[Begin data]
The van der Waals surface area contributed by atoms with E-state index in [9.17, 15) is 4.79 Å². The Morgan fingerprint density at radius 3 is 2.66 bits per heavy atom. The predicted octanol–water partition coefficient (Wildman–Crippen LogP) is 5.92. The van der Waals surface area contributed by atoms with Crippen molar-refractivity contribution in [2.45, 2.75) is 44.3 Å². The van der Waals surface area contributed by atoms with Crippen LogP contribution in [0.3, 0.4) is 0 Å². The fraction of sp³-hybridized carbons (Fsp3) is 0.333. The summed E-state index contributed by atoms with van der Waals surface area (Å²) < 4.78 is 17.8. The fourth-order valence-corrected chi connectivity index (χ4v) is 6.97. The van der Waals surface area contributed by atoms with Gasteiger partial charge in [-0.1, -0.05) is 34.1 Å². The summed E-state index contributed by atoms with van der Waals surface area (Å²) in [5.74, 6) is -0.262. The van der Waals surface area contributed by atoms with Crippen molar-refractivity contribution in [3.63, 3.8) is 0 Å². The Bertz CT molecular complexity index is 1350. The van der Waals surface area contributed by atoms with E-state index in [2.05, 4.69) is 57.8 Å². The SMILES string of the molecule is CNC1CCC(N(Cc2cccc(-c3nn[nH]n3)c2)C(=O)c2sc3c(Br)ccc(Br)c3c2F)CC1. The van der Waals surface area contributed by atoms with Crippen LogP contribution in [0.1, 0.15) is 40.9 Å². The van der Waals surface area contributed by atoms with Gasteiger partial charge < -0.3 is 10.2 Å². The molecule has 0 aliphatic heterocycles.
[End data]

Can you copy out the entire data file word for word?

The van der Waals surface area contributed by atoms with E-state index in [9.17, 15) is 4.79 Å². The Morgan fingerprint density at radius 3 is 2.66 bits per heavy atom. The predicted octanol–water partition coefficient (Wildman–Crippen LogP) is 5.92. The van der Waals surface area contributed by atoms with Crippen molar-refractivity contribution in [2.45, 2.75) is 44.3 Å². The van der Waals surface area contributed by atoms with Crippen LogP contribution in [0.3, 0.4) is 0 Å². The fraction of sp³-hybridized carbons (Fsp3) is 0.333. The summed E-state index contributed by atoms with van der Waals surface area (Å²) < 4.78 is 17.8. The fourth-order valence-corrected chi connectivity index (χ4v) is 6.97. The van der Waals surface area contributed by atoms with Gasteiger partial charge in [-0.1, -0.05) is 34.1 Å². The summed E-state index contributed by atoms with van der Waals surface area (Å²) in [5.74, 6) is -0.262. The van der Waals surface area contributed by atoms with Crippen molar-refractivity contribution in [3.63, 3.8) is 0 Å². The Bertz CT molecular complexity index is 1350. The van der Waals surface area contributed by atoms with E-state index in [2.05, 4.69) is 57.8 Å². The SMILES string of the molecule is CNC1CCC(N(Cc2cccc(-c3nn[nH]n3)c2)C(=O)c2sc3c(Br)ccc(Br)c3c2F)CC1. The van der Waals surface area contributed by atoms with Crippen LogP contribution in [0.1, 0.15) is 40.9 Å². The van der Waals surface area contributed by atoms with Gasteiger partial charge < -0.3 is 10.2 Å². The molecule has 0 aliphatic heterocycles.